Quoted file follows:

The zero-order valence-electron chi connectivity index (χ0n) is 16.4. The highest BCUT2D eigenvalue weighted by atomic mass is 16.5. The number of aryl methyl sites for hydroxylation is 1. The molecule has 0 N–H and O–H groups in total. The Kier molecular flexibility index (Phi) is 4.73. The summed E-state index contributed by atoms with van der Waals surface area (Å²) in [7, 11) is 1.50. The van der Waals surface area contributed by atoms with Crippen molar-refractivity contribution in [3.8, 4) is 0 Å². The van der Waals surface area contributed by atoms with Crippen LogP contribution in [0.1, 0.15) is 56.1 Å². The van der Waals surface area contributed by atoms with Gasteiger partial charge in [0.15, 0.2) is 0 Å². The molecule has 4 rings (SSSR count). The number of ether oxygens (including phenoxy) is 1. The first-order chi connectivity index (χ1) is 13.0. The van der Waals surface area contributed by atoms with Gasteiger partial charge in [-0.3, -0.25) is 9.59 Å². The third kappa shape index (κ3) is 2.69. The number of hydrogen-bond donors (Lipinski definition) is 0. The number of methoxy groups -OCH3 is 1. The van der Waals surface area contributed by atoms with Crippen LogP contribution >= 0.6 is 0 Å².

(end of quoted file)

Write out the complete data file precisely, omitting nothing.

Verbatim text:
The zero-order valence-electron chi connectivity index (χ0n) is 16.4. The highest BCUT2D eigenvalue weighted by atomic mass is 16.5. The number of aryl methyl sites for hydroxylation is 1. The molecule has 0 N–H and O–H groups in total. The Kier molecular flexibility index (Phi) is 4.73. The summed E-state index contributed by atoms with van der Waals surface area (Å²) in [7, 11) is 1.50. The van der Waals surface area contributed by atoms with Crippen molar-refractivity contribution in [3.8, 4) is 0 Å². The van der Waals surface area contributed by atoms with Crippen LogP contribution in [0.1, 0.15) is 56.1 Å². The van der Waals surface area contributed by atoms with Gasteiger partial charge in [0.15, 0.2) is 0 Å². The molecule has 4 rings (SSSR count). The number of ether oxygens (including phenoxy) is 1. The first-order chi connectivity index (χ1) is 13.0. The van der Waals surface area contributed by atoms with Gasteiger partial charge in [-0.3, -0.25) is 9.59 Å². The third kappa shape index (κ3) is 2.69. The number of hydrogen-bond donors (Lipinski definition) is 0. The number of methoxy groups -OCH3 is 1. The van der Waals surface area contributed by atoms with Crippen LogP contribution >= 0.6 is 0 Å².